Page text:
Complicating the outlook currently, much of the recent data paints a muddied economic picture. Real GDP in the second quarter was revised downward by 0.3 percentage points but still reported as a solid 2.1 percent annualized pace. However, gross domestic income (GDI), which is a theoretically equivalent measure of economic activity but can diverge in practice due to imperfect measurement and incomplete data, was reported to have grown only at a 0.5 percent annualized rate in the second quarter. This is significantly weaker than the Q2 GDP figure, though an improvement from the negative 3.3 percent and negative 1.8 percent annualized growth rates in the prior two quarters, while GDP averaged a 2.3 percent annualized growth rate during the same period. This is a historically wide divergence between these series. While some of the discrepancy can be explained by accounting differences with regard to Federal Reserve Bank losses from paying higher interest on reserves, the gap between GDP and GDI shrinks only marginally when making such an adjustment. As such, the significant divergence between GDP and GDI makes our interpretation of recent data less clear than it typically would be, adding additional uncertainty to our current outlook.
In the past, large discrepancies between GDP and GDI have typically been at least partially revised away during benchmark revisions. This presents downside risk to our 2023 GDP expectation. A 2023 research note from the Cleveland Fed found that the initial difference between GDP and GDI is predictive of eventual benchmark revisions to GDP but is not predictive of revisions to GDI, suggesting GDI may be the more reliable indicator when the two measures diverge.
Inflation Decelerating as Labor Market Cools; Can it Level Off?
The CPI jumped 0.6 percent over the month in August, the largest monthly increase since June 2022. This was an acceleration on a year-over-year basis to 3.7 percent from 3.2 percent in July. The jump, however, was mostly due to a 10.6 percent surge in gasoline prices over the month. Core inflation was more subdued, rising a lesser 0.3 percent over the month, partially driven by an also-energy-related 4.9 percent increase in airline fare and still lagging shelter price growth. Favorable base effects in the core index caused the annual rate of inflation to decelerate by four-tenths to 4.3 percent. When looking at various rolling averages of the core index, as a whole, the CPI continues to support our expectation for a generally softening inflation trend when excluding volatile energy prices. The three-month annualized rate of the core CPI fell to 2.4 percent in August from 3.1 in July and 4.1 in June. If this is sustained, then overall inflation is already at or near the Fed’s 2-percent PCE deflator target. On an annual basis, we expect further deceleration in the core index as base effects become more favorable and measures of shelter prices continue to cool in line with more timely estimates of new rents, and labor market conditions continue to loosen.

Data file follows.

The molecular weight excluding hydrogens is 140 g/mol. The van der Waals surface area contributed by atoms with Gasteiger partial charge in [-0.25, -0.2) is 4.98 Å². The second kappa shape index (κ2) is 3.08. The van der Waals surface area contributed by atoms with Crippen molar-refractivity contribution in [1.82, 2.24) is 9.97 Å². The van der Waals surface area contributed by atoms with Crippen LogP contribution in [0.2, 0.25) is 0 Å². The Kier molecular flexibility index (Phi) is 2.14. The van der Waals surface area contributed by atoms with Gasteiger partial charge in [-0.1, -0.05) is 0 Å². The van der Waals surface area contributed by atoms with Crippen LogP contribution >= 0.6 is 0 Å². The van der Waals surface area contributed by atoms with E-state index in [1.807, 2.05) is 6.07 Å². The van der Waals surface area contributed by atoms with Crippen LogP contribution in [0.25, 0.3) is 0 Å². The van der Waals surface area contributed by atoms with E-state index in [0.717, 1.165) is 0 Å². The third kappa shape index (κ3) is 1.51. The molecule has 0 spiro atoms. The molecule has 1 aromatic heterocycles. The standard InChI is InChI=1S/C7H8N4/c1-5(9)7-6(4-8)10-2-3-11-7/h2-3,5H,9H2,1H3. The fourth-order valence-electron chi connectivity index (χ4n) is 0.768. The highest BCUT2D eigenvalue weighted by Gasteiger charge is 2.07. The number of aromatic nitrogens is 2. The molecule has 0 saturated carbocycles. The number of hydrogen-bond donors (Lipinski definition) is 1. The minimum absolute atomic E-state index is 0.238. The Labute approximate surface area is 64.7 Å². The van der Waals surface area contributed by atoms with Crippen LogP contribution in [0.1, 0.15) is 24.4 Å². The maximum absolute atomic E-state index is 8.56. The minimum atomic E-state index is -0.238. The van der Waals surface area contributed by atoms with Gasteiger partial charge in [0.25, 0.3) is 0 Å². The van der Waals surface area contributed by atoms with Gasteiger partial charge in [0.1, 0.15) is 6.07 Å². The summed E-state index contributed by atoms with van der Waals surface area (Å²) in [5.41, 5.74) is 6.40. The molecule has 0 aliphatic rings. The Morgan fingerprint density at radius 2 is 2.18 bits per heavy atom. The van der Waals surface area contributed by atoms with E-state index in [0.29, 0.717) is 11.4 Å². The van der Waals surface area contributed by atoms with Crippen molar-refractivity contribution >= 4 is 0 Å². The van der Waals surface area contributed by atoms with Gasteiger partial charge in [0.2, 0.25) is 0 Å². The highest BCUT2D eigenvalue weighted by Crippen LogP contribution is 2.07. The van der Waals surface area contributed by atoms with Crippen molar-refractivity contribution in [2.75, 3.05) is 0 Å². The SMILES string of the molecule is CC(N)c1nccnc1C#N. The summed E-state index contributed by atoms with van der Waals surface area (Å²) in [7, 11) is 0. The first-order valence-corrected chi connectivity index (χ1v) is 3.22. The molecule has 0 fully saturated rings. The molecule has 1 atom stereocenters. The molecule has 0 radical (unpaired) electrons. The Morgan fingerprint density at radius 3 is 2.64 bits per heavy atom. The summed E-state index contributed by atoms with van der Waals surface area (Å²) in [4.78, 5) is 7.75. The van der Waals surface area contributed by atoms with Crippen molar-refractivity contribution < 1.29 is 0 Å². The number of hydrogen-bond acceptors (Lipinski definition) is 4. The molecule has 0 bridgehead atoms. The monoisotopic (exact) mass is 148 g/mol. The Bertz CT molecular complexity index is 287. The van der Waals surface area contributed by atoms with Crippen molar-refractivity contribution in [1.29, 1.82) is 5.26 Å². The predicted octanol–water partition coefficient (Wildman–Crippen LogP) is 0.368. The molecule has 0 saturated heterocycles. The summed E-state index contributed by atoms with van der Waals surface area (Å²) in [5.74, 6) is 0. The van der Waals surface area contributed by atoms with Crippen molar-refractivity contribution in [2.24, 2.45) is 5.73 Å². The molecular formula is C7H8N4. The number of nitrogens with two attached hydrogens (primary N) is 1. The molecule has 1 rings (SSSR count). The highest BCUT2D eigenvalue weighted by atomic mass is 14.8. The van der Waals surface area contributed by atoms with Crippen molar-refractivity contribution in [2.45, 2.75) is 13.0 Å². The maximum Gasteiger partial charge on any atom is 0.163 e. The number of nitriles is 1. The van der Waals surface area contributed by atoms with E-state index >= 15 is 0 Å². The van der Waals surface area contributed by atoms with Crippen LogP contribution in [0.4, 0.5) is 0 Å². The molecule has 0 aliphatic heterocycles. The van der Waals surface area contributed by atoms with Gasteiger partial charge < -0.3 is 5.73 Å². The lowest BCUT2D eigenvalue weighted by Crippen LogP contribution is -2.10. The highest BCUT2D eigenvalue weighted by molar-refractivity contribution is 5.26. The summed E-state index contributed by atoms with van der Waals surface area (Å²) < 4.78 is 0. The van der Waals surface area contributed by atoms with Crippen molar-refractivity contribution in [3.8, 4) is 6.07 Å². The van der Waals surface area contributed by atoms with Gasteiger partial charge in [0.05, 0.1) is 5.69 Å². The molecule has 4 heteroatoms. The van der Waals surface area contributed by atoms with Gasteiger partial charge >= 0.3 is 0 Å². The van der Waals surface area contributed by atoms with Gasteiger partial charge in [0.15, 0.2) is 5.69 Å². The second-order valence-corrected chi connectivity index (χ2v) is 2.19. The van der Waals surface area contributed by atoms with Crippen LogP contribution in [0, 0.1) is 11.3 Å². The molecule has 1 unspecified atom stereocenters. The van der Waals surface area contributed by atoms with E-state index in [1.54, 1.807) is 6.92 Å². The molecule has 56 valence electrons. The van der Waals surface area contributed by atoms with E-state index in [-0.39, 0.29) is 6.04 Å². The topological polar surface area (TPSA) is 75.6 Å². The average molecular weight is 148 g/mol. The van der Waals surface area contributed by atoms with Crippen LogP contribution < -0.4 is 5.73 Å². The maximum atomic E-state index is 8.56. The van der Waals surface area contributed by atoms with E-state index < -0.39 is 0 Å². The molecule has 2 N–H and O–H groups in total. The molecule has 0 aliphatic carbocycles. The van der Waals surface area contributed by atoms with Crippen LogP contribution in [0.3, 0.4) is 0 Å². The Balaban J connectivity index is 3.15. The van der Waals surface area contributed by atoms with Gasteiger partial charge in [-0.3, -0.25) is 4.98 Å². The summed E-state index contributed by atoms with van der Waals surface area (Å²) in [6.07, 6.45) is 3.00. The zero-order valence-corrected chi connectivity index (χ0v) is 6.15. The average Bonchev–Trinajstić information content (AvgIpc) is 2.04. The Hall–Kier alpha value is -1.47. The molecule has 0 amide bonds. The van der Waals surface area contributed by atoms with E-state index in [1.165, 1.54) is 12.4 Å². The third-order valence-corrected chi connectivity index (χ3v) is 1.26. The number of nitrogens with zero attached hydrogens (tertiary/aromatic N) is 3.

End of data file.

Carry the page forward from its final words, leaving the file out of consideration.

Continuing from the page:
Nonfarm payroll employment rose by 187,000 in August, though the prior two months were revised downward by a combined 110,000 jobs. After revisions, the three-month moving average of employment gains currently sits just below the average monthly payroll gain in 2019, and the unemployment rate, which rose 0.3 percentage points in August, now sits at its highest level in 18 months. While we are discounting the jump in the unemployment rate due to it being driven by a jump in the often-volatile measure of labor force participation rather than a decline in employment, it is clear after payroll revisions that the labor market has loosened in recent months. Average payroll gains over the past three months were 149,000, down from 312,000 in the first quarter of the year. Another data point consistent with a cooling labor market is that average hourly earnings growth decelerated to just a 0.2 percent month-over-month growth rate in August, down from the 0.4 percent growth rate in June and July. If sustained, this is a wage growth rate that is compatible with the Fed’s 2-percent inflation target given current productivity growth trends. More predictive going forward, the JOLTS report also showed job openings at their lowest level in July since April 2021 and a quits rate that has returned to its pre-pandemic level. The latter is highly correlated to future wage growth, and its recent declines suggest wage growth will be more modest in coming months.